Build a Cheap Charcuterie Board: Trader Joe’s & Aldi Guides

Trader Joe's Charcuterie Board Idea

I don’t know about you, but I love shopping for charcuterie boards just about as much as I love making and enjoying them! The downside though is they can get pricey, very quickly, if you’re not paying attention. I’ve been guilty of this time and time again. However, if you go in with a game plan, it’s definitely doable to get the supplies needed on a budget. 

Today, I’m back, with some tips and tricks for building a cheap charcuterie board at two stores — a $25 Trader Joe’s charcuterie board vs a $25 Aldi charcuterie board. Each store is known for less expensive items and I’m here to give you my approach to shopping affordably at each store. 

>> This post is written by our Charcuterie Guru, Stephanie David. Find her on Instagram @cheers_and_chews to see all of her beautiful creations!<<

First things first. Before you go to the store, start by searching through your pantry to gather an inventory of items you may already have on hand. See if you have any honey, jams, mixed nuts, crackers, everyday condiments like grainy mustard, etc. This can help cut costs and make a cheaper charcuterie board before you even hit the store!

Trader Joe's Charcuterie Board with meat and cheeses brie salami roses

Trader Joe’s Charcuterie Board

Now, let’s head over to Trader Joe’s for our “Trader Joe’s Charcuterie Board”!

Trader Joe’s has an extensive cheese selection and that’s usually where I head first. Their cheeses are a mix of set prices or cheeses sold by weight. I love the option to shop by weight since it works well when keeping to a budget to play with the numbers. I picked up a gouda and double cream brie to help play with the textures and flavors within our cheese picks.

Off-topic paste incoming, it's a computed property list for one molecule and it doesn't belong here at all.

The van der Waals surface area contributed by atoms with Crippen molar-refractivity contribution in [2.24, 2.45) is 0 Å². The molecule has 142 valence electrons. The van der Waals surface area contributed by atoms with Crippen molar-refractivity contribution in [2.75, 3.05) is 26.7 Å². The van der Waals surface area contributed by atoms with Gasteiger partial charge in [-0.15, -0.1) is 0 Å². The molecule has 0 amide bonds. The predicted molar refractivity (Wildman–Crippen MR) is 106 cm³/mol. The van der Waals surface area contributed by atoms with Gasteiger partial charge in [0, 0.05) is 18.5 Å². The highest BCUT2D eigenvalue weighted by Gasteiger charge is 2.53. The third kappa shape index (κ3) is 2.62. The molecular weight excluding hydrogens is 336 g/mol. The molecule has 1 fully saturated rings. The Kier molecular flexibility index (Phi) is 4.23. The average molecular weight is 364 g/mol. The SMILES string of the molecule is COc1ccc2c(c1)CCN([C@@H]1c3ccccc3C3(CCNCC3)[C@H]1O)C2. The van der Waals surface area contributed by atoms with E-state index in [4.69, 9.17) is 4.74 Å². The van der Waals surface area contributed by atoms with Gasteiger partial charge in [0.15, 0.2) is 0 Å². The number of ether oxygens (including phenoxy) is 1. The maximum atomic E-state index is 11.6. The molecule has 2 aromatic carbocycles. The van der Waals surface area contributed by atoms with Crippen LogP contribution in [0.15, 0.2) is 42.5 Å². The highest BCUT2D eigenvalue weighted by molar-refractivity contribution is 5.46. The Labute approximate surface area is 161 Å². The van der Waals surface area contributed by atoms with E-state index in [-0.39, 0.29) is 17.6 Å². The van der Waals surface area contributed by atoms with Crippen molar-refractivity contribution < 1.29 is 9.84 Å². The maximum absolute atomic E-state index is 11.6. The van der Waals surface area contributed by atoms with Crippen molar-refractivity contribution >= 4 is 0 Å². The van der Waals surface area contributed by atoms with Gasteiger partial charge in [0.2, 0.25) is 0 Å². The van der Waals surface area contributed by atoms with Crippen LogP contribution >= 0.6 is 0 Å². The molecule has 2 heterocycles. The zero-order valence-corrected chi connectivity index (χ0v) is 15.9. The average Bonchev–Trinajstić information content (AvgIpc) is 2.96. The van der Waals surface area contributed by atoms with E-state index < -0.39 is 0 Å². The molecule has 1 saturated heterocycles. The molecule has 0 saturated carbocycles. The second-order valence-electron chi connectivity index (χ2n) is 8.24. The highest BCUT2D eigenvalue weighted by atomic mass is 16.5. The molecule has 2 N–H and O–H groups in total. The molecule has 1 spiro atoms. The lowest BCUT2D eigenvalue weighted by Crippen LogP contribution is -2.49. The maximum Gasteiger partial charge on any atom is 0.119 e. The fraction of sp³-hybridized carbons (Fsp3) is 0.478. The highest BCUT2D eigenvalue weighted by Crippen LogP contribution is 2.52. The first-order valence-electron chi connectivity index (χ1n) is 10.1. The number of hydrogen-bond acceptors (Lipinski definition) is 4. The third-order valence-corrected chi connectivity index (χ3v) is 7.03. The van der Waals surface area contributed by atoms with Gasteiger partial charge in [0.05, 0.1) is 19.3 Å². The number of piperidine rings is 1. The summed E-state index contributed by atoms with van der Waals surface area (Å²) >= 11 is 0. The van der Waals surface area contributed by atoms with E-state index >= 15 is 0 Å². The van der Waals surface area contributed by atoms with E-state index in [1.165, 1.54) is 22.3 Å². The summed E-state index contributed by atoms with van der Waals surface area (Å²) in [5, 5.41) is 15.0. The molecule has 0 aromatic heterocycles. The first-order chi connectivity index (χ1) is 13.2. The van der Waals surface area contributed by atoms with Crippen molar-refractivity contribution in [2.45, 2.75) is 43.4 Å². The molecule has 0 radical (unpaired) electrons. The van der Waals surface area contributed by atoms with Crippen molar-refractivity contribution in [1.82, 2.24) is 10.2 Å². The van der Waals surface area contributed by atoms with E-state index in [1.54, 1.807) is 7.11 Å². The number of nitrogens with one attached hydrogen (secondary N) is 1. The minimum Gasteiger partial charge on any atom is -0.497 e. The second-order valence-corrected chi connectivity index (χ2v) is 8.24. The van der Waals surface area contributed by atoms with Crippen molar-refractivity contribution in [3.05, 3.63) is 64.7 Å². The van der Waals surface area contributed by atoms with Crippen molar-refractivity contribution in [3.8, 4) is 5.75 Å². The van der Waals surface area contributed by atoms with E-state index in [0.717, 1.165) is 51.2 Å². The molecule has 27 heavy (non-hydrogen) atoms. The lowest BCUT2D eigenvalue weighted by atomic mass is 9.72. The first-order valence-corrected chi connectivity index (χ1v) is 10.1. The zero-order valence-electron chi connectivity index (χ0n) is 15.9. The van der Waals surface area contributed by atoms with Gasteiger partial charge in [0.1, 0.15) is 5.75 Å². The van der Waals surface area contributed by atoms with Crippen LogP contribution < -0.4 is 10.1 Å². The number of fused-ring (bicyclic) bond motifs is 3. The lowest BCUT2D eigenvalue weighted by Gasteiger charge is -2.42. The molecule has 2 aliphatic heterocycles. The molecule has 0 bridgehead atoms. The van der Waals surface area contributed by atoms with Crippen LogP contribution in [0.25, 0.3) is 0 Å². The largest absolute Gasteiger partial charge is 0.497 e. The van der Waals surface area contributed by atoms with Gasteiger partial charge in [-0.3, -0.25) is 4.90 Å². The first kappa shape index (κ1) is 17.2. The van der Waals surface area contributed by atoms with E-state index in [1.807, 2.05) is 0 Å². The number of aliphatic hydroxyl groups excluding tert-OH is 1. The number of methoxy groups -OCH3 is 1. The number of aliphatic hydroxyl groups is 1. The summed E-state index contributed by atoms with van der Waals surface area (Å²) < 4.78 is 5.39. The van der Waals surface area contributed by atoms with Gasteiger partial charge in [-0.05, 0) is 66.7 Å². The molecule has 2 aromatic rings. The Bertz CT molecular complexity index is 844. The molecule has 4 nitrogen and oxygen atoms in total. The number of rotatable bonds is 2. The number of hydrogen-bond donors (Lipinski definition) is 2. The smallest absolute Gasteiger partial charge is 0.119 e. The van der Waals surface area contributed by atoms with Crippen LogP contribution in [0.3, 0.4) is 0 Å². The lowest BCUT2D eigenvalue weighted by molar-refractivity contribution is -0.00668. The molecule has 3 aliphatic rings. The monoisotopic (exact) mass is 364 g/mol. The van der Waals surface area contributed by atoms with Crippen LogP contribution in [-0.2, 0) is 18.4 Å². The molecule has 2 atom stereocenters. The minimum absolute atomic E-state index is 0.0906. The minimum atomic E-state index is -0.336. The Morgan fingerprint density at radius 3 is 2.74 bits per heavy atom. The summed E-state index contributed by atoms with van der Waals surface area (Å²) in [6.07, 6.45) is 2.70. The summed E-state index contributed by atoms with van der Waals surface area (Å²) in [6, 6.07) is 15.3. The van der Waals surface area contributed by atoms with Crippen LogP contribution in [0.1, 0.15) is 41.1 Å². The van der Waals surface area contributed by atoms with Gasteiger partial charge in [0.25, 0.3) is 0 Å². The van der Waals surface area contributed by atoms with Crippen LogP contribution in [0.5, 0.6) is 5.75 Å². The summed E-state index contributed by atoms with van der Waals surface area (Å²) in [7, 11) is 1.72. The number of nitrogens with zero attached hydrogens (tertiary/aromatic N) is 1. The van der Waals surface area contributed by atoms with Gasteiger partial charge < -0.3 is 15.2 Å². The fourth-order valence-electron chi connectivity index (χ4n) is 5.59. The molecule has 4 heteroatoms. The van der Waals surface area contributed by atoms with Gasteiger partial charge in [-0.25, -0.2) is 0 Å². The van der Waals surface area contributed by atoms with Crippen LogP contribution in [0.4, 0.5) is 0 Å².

Nearby is also the cured meats. I typically always pick up the Calabrese Salame. It’s usually the best price point and you can make a massive salami river or multiple salami roses. 

From there, I move over to the fresh produce. I snagged some strawberries and blueberries. The two together come in less than the cost of a box of grapes being sold that day. 

Now, my favorite part in the fresh produce section is selecting items that are sold as individuals like apples and pears. They typically are under $1 per item and at a set price. Take your time to look it over and aim for the biggest apple/pear. It’s a set price so you’ll pay the same price here no matter the size of the piece of produce. 

For your carb situation, I shot straight for the fresh french baguette. For only $1.99, you get so much and can serve it either fresh or toasted into crostinis. The crackers at Trader Joe’s are typically well priced so if you give up something else, those can easily fit within the budget. 

Last, I love garnishes on my charcuterie boards so I picked up some fresh thyme

This cheap charcuterie board comes together pretty easily once you have all the ingredients! For an easy-to-reference shopping list, keep scrolling down below.

The total cost for my Trader Joe’s Charcuterie Board came to $20.34. 

Aldi Charcuterie Board brie cheese crackers mango rose jam

Aldi Charcuterie Board

Time to head over to Aldi for our “Aldi Charcuterie Board”.